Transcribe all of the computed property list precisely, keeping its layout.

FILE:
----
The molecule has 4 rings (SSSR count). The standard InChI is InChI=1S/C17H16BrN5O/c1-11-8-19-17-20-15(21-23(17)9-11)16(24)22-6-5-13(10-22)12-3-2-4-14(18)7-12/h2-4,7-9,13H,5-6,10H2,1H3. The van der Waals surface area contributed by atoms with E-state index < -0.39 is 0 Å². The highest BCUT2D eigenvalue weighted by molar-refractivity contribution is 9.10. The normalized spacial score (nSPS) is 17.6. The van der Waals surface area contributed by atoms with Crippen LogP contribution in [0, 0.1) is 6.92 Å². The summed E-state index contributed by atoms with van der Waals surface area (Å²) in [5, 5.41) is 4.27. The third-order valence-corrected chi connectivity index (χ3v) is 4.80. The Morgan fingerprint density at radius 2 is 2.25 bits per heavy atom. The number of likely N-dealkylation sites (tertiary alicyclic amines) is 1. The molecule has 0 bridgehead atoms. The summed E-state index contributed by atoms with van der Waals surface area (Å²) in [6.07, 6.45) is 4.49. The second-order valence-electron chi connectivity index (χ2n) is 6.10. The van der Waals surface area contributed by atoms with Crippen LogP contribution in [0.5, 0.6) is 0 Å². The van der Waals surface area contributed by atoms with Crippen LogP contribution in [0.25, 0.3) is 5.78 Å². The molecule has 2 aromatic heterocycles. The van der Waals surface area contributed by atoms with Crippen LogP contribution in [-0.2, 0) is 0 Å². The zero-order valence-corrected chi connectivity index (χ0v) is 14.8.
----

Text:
The molecule has 4 rings (SSSR count). The standard InChI is InChI=1S/C17H16BrN5O/c1-11-8-19-17-20-15(21-23(17)9-11)16(24)22-6-5-13(10-22)12-3-2-4-14(18)7-12/h2-4,7-9,13H,5-6,10H2,1H3. The van der Waals surface area contributed by atoms with E-state index < -0.39 is 0 Å². The highest BCUT2D eigenvalue weighted by molar-refractivity contribution is 9.10. The normalized spacial score (nSPS) is 17.6. The van der Waals surface area contributed by atoms with Crippen LogP contribution in [0, 0.1) is 6.92 Å². The summed E-state index contributed by atoms with van der Waals surface area (Å²) in [5, 5.41) is 4.27. The third-order valence-corrected chi connectivity index (χ3v) is 4.80. The Morgan fingerprint density at radius 2 is 2.25 bits per heavy atom. The number of likely N-dealkylation sites (tertiary alicyclic amines) is 1. The molecule has 0 bridgehead atoms. The summed E-state index contributed by atoms with van der Waals surface area (Å²) in [6.07, 6.45) is 4.49. The second-order valence-electron chi connectivity index (χ2n) is 6.10. The van der Waals surface area contributed by atoms with Crippen LogP contribution in [0.5, 0.6) is 0 Å². The van der Waals surface area contributed by atoms with Crippen LogP contribution in [0.25, 0.3) is 5.78 Å². The molecule has 2 aromatic heterocycles. The van der Waals surface area contributed by atoms with Crippen LogP contribution in [-0.2, 0) is 0 Å². The zero-order valence-corrected chi connectivity index (χ0v) is 14.8.